Bhutanese have not taken non-subsidised liquefied petroleum gas (LPG) despite a shortage of subsidised LPG across the country.
The country imported only 242.99MT non-subsidised LPG in 2018, worth Nu 6.05 million against the quota to import 1000MT a month from Indian Oil Corporation Ltd (IOCL). The last government introduced non-subsidised LPG scheme to supplement the existing LPG quota and to allow its distribution to the rural households.
Excluding non-subsidised LPG, Bhutan imported 8,557.69MT of LPG last year up from 7,302.6MT in 2015.
Officiating regional director of the trade department, Dhurba Giri, said that trade officials have requested and written to all institutions such as hospitals, dratsang, private colleges and schools to switch to non-subsidised LPG. “However, the responses are poor and the officials cannot force the consumers.”
He said that the switch to non- subsidised LPG would resolve hurdles that include waiting in queue for hours, having to produce gas cards and online registration (POL mCoupon). “Each household can keep one subsidised and a non subsidised LPG.”
To date, the three fuel depots, the sole distributor of non-subsidised LPG in Thimphu imported around 4,409 LPG cylinders, of which 235 remain in stock. Starting February 9, 2018 until today, a rough calculation shows that Thimphu imported 62.61MT of non-subsidised LPG.
As of June 9 last year, the department of trade recorded 2,105 new non-subsidised LPG connections while 475 subsidised LPG were surrendered in 44 outlets across the country.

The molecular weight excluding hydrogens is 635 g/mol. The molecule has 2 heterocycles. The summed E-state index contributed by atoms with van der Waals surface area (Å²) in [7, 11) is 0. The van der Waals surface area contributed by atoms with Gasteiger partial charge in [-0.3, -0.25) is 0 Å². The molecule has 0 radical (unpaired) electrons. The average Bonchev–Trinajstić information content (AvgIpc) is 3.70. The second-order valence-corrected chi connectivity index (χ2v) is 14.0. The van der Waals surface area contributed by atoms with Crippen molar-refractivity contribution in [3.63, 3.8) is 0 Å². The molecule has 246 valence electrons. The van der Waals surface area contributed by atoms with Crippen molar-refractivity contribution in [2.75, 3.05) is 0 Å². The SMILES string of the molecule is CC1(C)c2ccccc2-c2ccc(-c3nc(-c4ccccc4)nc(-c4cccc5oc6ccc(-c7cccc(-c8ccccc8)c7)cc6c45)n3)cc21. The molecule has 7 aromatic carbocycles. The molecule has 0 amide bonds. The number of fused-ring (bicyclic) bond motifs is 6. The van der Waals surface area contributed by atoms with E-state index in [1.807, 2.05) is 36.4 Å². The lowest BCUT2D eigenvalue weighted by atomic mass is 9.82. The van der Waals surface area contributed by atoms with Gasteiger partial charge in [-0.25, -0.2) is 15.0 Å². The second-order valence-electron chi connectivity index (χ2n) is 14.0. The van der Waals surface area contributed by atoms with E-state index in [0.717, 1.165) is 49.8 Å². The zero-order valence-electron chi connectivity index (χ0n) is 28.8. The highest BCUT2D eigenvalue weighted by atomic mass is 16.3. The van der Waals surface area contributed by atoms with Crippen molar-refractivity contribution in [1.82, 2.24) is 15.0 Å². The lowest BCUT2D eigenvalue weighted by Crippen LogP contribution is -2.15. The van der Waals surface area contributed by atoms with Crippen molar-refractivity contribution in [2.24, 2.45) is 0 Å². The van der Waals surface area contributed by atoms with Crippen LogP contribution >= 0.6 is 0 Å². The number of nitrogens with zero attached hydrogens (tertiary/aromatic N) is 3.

The distributors said people are reluctant to buy non-subsidised gas because of the price difference. “The difference is only Nu 255 and mostly tour operators and those in emergencies buy the non-subsidised gas,” an official with Damchen Petroleum said.
Dhurba Giri said that non-subsidised gas is available across the country but people are still reluctant to switch because of the extra charges. “Subsidised LPG cylinders are mainly for rural kitchens as people in urban areas can afford the non-subsidised ones.”
Economic affairs minister Loknath Sharma in a telephone interview with Kuensel said, that the ministry would study the prices of subsidised and non-subsidised gas and work on a marginal cost. “The demand for LPG will be on rise yearly and the limited quota will not address the issue in a long run.”
He said that the long-term solution is to work on energy efficient appliances such as induction cooker and reduce the dependence on imported LPG.
Lyonpo said that he requested the petroleum and natural gas minister of the government of India during his recent visit to increase the quota of subsidised gas from 700MT to 1000MT a month.
With the introduction of non-subsidised LPG, there are three types of cylinders in circulation -subsidised/domestic, commercial, and non-subsidised/domestic LPG cylinder.
The existing monthly quota for domestic subsidised LPG is 700MT, while the monthly quota for commercial LPG is 500MT.